Understanding recent biogeographic responses to climate change is fundamental for improving our predictions of likely future responses and guiding conservation planning at both local and global scales. Studies of observed biogeographic responses to 20th century climate change have principally examined effects related to ubiquitous increases in temperature – collectively termed a warming fingerprint. Although the importance of changes in other aspects of climate – particularly precipitation and water availability – is widely acknowledged from a theoretical standpoint and supported by paleontological evidence, we lack a practical understanding of how these changes interact with temperature to drive biogeographic responses. Further complicating matters, differences in life history and ecological attributes may lead species to respond differently to the same changes in climate. Here, we examine whether recent biogeographic patterns across California are consistent with a warming fingerprint. We describe how various components of climate have changed regionally in California during the 20th century and review empirical evidence of biogeographic responses to these changes, particularly elevational range shifts. Many responses to climate change do not appear to be consistent with a warming fingerprint, with downslope shifts in elevation being as common as upslope shifts across a number of taxa and many demographic and community responses being inconsistent with upslope shifts. We identify a number of potential direct and indirect mechanisms for these responses, including the influence of aspects of climate change other than temperature (e.g., the shifting seasonal balance of energy and water availability), differences in each taxon's sensitivity to climate change, trophic interactions, and land-use change. Finally, we highlight the need to move beyond a warming fingerprint in studies of biogeographic responses by considering a more multifaceted view of climate, emphasizing local-scale effects, and including a priori knowledge of relevant natural history for the taxa and regions under study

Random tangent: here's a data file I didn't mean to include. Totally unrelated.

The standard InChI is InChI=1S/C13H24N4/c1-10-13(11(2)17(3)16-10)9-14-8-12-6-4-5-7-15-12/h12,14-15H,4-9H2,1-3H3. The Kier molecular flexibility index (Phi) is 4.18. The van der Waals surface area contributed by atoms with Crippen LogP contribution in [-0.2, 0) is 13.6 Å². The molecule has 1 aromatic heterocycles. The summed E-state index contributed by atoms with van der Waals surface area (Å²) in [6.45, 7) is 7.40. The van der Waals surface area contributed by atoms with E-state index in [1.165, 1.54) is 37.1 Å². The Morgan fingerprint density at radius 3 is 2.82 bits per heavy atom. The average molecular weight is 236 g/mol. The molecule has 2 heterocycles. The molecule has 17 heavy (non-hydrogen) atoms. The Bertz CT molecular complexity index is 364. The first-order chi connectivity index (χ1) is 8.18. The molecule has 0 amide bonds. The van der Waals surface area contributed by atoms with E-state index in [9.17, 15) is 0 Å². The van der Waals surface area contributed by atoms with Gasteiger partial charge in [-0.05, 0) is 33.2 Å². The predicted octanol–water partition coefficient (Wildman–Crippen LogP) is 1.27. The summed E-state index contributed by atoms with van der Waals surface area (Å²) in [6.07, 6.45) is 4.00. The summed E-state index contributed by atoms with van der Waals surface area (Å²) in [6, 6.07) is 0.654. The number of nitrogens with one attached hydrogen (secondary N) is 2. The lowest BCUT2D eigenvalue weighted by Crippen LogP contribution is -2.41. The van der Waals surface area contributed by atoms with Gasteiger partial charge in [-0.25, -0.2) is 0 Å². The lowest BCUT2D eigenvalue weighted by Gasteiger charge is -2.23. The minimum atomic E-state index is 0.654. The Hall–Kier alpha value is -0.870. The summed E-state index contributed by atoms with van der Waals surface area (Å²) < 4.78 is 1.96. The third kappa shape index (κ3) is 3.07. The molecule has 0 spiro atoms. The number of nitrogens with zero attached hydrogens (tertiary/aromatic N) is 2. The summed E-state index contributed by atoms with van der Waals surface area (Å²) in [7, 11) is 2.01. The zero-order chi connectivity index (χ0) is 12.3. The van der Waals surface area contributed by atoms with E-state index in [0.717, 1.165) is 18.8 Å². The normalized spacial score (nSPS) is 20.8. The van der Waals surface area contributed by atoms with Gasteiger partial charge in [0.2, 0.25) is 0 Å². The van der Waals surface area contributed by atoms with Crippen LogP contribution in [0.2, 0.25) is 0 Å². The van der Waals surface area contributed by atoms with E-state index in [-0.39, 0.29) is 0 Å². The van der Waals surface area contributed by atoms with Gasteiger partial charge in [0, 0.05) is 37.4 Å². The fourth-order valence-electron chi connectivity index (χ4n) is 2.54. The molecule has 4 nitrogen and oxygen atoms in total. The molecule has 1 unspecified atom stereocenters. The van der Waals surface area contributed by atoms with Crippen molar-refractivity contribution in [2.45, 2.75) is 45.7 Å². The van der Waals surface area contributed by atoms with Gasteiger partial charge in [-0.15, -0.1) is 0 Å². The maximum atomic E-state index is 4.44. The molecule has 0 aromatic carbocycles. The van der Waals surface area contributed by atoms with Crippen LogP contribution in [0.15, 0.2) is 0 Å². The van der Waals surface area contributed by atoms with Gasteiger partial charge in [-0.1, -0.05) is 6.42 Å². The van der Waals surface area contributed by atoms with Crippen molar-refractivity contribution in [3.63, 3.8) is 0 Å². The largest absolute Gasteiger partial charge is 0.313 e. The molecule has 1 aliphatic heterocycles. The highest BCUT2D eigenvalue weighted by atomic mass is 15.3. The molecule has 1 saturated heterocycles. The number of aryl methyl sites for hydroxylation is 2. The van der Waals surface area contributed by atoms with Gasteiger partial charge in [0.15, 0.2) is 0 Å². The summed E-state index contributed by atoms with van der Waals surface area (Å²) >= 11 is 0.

Rapacciuolo G, Roy DB, Gillings S, Purvis A
The use of data documenting how species' distributions have changed over time is crucial for testing how well correlative species distribution models (SDMs) predict species' range changes. So far, however, little attention has been given to developing a reliable methodological framework for using such data. We develop a new tool – the temporal validation (TV) plot – specifically aimed at making use of species' distribution records at two times for a comprehensive assessment of the prediction accuracy of SDMs over time. We extend existing presence–absence calibration plots to make use of distribution records from two time periods. TV plots visualize the agreement between change in modelled probabilities of presence and the probability of observing sites gained or lost between time periods. We then present three measures of prediction accuracy that can be easily calculated from TV plots. We present our methodological framework using a virtual species in a simplified landscape and then provide a real-world case study using distribution records for two species of breeding birds from two time periods of intensive recording effort across Great Britain. Together with existing approaches, TV plots and their associated measures offer a simple tool for testing how well SDMs model species' observed range changes – perhaps the best way available to assess their ability to predict likely future changes.
Powney GD, Rapacciuolo G, Preston CD, Purvis A, Roy DB
Species distributions are changing, and knowing whether certain character traits predispose species to decline or increase during times of environmental change can shed light on the main drivers of distribution change. Here we conduct a trait-based analysis of range change in the flora of Britain since the 1930s using some of the best plant distribution and trait data available in Europe. We use phylogenetically-informed models based on a recently published, dated, species level plant phylogeny. Traits associated with habitat specialism and competitive ability were related to range change, with more competitive habitat generalists faring better than habitat specialists. We attribute this result to the greater ability of generalists to adapt to environmental perturbation, but also to the negative impacts of agricultural intensification on the flora of Britain, in particular the loss of open, dry habitats. We discovered spatial variation in the main drivers of plant range change and find support for previous evidence that agricultural intensification has been a major driver of distribution change in the flora of Britain over the past 70 years, particularly in southern England.